Japan is the only country where sumo is practiced professionally. It’s been in the market and relevant for the last 1500 years. Six tournaments are held every year, three in Tokyo in January, May, and September, and one each in Osaka in March, Nagoya in July and Fukuoka in November. You can enroll for morning training at an affordable price. Any seat in the arena is good since you can view the matches easily. It is very enjoyable to watch competitors in action. Most matches last less than 30 seconds. It’s always a fantastic experience and it’s made better by having a guide to explain who the wrestlers are and how the tournament operates. Sumo wrestling is worth your holiday, make reservations and be sure to enjoy.
7. Capsule hotels
Are you looking for basic overnight accommodation for guests who do not require or who cannot afford larger or more expensive rooms? Then capsule hotels are for you. Many of their amenities are communally shared, including toilets, showers, wireless internet, and dining rooms. The rooms vary in size, from fifty or so capsules to 700, and they primarily cater to men. Some capsule hotels offer separate sections for male and female guests, or even separate floors and separate elevators. Luggage and valuables are usually stored in lockers or if available, in-room safes. Capsule hotels are the perfect place for solo travelers or groups of friends. They are spread in most countries in the world like Japan.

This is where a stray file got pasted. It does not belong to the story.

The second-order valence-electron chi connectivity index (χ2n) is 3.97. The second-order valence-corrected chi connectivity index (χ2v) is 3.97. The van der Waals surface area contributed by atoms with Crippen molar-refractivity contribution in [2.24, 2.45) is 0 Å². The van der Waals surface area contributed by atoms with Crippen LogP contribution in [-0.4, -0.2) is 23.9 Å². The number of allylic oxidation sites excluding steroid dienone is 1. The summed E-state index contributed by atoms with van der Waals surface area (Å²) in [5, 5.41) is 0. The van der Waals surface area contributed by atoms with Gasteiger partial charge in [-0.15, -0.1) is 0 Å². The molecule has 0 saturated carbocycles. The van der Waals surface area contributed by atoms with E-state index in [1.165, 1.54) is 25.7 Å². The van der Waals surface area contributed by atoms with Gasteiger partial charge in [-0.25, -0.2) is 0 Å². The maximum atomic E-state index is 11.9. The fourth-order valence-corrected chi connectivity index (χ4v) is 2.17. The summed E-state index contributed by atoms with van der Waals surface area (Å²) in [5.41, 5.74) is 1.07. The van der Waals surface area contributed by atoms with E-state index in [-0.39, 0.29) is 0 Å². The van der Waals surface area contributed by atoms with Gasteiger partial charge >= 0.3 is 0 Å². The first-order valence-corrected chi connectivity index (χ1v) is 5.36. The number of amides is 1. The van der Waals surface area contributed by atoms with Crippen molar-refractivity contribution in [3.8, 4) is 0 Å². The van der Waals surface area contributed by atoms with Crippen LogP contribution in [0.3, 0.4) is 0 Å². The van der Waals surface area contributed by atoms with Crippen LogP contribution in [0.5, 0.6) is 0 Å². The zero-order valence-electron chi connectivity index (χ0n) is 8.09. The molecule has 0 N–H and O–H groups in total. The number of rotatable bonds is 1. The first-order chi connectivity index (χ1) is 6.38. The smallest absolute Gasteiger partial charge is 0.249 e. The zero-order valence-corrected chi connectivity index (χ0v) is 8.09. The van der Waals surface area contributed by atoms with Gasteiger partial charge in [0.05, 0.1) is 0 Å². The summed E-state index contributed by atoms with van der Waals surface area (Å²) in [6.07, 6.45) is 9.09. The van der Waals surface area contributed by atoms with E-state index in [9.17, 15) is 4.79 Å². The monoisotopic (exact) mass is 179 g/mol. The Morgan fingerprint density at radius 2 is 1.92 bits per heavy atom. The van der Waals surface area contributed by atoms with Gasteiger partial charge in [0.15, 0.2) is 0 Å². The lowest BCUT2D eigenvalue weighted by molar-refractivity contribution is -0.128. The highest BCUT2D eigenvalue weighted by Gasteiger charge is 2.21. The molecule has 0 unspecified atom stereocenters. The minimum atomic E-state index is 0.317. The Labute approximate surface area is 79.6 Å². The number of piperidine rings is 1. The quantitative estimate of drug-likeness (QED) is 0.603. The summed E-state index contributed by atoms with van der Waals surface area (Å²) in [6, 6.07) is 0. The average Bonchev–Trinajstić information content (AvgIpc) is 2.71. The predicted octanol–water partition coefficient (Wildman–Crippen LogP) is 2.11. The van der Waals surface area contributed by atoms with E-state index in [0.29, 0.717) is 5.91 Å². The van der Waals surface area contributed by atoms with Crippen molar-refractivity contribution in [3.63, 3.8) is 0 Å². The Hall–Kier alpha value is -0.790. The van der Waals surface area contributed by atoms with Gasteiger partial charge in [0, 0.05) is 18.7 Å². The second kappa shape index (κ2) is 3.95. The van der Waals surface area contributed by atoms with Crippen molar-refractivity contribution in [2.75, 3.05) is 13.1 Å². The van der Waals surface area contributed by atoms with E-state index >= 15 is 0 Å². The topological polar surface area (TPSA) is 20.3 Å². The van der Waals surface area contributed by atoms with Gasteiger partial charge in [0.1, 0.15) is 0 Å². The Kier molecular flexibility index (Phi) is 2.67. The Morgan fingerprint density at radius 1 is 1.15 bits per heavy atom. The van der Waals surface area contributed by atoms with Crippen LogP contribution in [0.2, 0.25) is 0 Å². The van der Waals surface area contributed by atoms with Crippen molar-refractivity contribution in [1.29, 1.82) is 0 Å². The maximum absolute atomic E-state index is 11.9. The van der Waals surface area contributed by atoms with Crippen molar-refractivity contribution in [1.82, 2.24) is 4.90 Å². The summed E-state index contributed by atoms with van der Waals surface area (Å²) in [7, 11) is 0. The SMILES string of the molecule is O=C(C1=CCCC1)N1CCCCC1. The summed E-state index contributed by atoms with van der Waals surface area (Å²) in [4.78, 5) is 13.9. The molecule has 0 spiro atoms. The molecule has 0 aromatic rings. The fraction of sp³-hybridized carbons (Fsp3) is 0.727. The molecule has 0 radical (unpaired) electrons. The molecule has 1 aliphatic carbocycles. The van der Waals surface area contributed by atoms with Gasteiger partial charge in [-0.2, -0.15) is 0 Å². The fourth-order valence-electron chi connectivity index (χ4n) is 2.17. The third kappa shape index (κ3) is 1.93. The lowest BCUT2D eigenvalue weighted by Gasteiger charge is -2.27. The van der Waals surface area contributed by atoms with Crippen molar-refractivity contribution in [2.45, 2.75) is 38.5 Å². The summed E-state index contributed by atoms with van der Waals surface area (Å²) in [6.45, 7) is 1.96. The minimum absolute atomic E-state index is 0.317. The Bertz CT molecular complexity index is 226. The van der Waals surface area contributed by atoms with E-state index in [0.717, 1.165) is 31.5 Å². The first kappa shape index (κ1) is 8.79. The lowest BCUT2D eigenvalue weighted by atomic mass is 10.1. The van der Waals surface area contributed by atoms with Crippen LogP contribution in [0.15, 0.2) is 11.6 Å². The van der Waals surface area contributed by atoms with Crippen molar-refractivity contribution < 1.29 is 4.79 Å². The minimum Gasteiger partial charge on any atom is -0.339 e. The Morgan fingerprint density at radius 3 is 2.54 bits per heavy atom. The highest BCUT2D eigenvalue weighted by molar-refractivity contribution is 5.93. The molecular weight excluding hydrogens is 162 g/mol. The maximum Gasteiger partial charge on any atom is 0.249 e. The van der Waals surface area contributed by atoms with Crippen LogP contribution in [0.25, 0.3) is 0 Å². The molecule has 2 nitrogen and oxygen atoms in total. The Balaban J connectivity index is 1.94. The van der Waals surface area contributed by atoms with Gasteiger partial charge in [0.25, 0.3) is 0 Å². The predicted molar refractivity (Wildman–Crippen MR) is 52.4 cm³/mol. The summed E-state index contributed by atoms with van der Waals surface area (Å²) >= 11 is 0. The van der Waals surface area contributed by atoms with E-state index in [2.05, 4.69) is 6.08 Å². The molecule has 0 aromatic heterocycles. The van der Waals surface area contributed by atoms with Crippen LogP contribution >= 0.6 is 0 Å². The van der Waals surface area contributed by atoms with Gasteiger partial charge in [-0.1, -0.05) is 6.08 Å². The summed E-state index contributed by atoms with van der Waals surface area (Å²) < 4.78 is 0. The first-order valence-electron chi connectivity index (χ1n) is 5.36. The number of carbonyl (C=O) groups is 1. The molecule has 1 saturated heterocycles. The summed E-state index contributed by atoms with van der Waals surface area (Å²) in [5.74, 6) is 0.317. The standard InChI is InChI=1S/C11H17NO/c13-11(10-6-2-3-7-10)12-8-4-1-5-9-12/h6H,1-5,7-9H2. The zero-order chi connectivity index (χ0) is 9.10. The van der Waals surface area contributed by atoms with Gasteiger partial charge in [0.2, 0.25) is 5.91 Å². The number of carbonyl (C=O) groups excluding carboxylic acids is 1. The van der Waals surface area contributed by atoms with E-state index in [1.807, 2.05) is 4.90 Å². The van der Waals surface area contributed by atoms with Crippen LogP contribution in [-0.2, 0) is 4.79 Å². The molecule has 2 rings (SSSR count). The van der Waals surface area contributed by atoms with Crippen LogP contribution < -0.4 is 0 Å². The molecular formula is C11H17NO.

Samurais are some of the coolest warriors in history. This popular thing in Japan had a key and eccentric position in the country’s culture. They were one of the highest-ranked military class who eventually turned into the highest-ranking social class back in the days. Many people still admire the samurai lifestyle and culture. In Japanese history, samurai history has a special place. You can find historical samurai residents and samurai castles all over Japan. There are various samurai-themed amusement parks and museums dedicated to honoring the samurai tradition. Today, many years after the samurai era, Japan is still famous for samurai.